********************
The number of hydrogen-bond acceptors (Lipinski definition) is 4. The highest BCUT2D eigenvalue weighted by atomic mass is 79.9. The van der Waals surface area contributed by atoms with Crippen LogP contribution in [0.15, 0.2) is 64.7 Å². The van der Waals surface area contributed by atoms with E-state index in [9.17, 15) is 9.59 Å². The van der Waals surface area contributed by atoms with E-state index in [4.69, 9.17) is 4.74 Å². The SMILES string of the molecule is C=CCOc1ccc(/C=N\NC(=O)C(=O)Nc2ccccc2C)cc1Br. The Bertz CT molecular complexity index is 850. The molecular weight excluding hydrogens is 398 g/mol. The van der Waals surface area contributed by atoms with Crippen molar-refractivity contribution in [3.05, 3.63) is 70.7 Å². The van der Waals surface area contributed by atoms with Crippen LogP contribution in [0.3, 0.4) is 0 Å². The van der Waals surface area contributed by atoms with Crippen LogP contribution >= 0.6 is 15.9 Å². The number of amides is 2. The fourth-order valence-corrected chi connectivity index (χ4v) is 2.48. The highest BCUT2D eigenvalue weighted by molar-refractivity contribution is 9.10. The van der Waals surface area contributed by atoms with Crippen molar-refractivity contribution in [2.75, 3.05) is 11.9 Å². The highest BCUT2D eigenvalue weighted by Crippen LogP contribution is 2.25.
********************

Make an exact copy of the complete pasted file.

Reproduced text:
The number of hydrogen-bond acceptors (Lipinski definition) is 4. The highest BCUT2D eigenvalue weighted by atomic mass is 79.9. The van der Waals surface area contributed by atoms with Crippen LogP contribution in [0.15, 0.2) is 64.7 Å². The van der Waals surface area contributed by atoms with E-state index in [9.17, 15) is 9.59 Å². The van der Waals surface area contributed by atoms with E-state index in [4.69, 9.17) is 4.74 Å². The SMILES string of the molecule is C=CCOc1ccc(/C=N\NC(=O)C(=O)Nc2ccccc2C)cc1Br. The Bertz CT molecular complexity index is 850. The molecular weight excluding hydrogens is 398 g/mol. The van der Waals surface area contributed by atoms with Crippen molar-refractivity contribution in [3.05, 3.63) is 70.7 Å². The van der Waals surface area contributed by atoms with Crippen LogP contribution in [0.3, 0.4) is 0 Å². The van der Waals surface area contributed by atoms with Crippen LogP contribution >= 0.6 is 15.9 Å². The number of amides is 2. The fourth-order valence-corrected chi connectivity index (χ4v) is 2.48. The highest BCUT2D eigenvalue weighted by molar-refractivity contribution is 9.10. The van der Waals surface area contributed by atoms with Crippen molar-refractivity contribution in [2.75, 3.05) is 11.9 Å². The highest BCUT2D eigenvalue weighted by Crippen LogP contribution is 2.25.